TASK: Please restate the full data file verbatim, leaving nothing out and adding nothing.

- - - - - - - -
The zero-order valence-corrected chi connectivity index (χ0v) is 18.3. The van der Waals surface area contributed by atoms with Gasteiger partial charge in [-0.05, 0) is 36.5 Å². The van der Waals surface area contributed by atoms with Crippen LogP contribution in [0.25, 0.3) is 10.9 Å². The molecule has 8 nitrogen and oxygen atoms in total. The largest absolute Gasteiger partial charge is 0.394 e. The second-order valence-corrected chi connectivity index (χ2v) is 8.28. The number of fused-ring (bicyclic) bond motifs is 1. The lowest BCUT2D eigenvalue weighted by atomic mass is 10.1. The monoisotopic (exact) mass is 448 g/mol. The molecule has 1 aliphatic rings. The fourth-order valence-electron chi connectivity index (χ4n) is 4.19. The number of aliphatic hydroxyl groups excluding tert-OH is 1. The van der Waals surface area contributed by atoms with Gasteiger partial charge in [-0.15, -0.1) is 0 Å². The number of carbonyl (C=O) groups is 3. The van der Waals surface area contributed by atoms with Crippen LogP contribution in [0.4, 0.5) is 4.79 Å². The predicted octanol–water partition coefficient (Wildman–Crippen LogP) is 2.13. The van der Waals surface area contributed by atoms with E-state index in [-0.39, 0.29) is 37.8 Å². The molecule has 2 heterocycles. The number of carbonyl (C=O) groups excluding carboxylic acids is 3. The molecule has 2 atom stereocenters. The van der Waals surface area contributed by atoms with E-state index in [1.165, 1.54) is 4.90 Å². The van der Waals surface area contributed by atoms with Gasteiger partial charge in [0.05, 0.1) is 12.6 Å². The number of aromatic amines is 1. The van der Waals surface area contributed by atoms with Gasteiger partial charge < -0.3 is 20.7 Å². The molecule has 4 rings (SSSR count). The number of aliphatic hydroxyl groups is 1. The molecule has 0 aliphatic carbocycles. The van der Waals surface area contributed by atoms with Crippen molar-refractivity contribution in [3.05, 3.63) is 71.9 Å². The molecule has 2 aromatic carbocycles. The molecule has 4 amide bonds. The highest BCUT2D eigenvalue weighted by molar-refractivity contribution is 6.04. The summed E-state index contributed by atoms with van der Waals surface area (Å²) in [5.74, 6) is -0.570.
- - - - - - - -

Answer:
The zero-order valence-corrected chi connectivity index (χ0v) is 18.3. The van der Waals surface area contributed by atoms with Gasteiger partial charge in [-0.05, 0) is 36.5 Å². The van der Waals surface area contributed by atoms with Crippen LogP contribution in [0.25, 0.3) is 10.9 Å². The molecule has 8 nitrogen and oxygen atoms in total. The largest absolute Gasteiger partial charge is 0.394 e. The second-order valence-corrected chi connectivity index (χ2v) is 8.28. The number of fused-ring (bicyclic) bond motifs is 1. The lowest BCUT2D eigenvalue weighted by atomic mass is 10.1. The monoisotopic (exact) mass is 448 g/mol. The molecule has 1 aliphatic rings. The fourth-order valence-electron chi connectivity index (χ4n) is 4.19. The number of aliphatic hydroxyl groups excluding tert-OH is 1. The van der Waals surface area contributed by atoms with Gasteiger partial charge in [-0.15, -0.1) is 0 Å². The number of carbonyl (C=O) groups is 3. The van der Waals surface area contributed by atoms with Crippen LogP contribution in [0.4, 0.5) is 4.79 Å². The predicted octanol–water partition coefficient (Wildman–Crippen LogP) is 2.13. The van der Waals surface area contributed by atoms with E-state index in [-0.39, 0.29) is 37.8 Å². The molecule has 2 heterocycles. The number of carbonyl (C=O) groups excluding carboxylic acids is 3. The molecule has 2 atom stereocenters. The van der Waals surface area contributed by atoms with E-state index in [1.165, 1.54) is 4.90 Å². The van der Waals surface area contributed by atoms with Gasteiger partial charge in [0.05, 0.1) is 12.6 Å². The number of aromatic amines is 1. The van der Waals surface area contributed by atoms with Gasteiger partial charge < -0.3 is 20.7 Å². The molecule has 4 rings (SSSR count). The number of aliphatic hydroxyl groups is 1. The molecule has 0 aliphatic carbocycles. The van der Waals surface area contributed by atoms with Crippen molar-refractivity contribution in [3.05, 3.63) is 71.9 Å². The molecule has 2 aromatic carbocycles. The molecule has 4 amide bonds. The highest BCUT2D eigenvalue weighted by molar-refractivity contribution is 6.04. The summed E-state index contributed by atoms with van der Waals surface area (Å²) in [5.74, 6) is -0.570.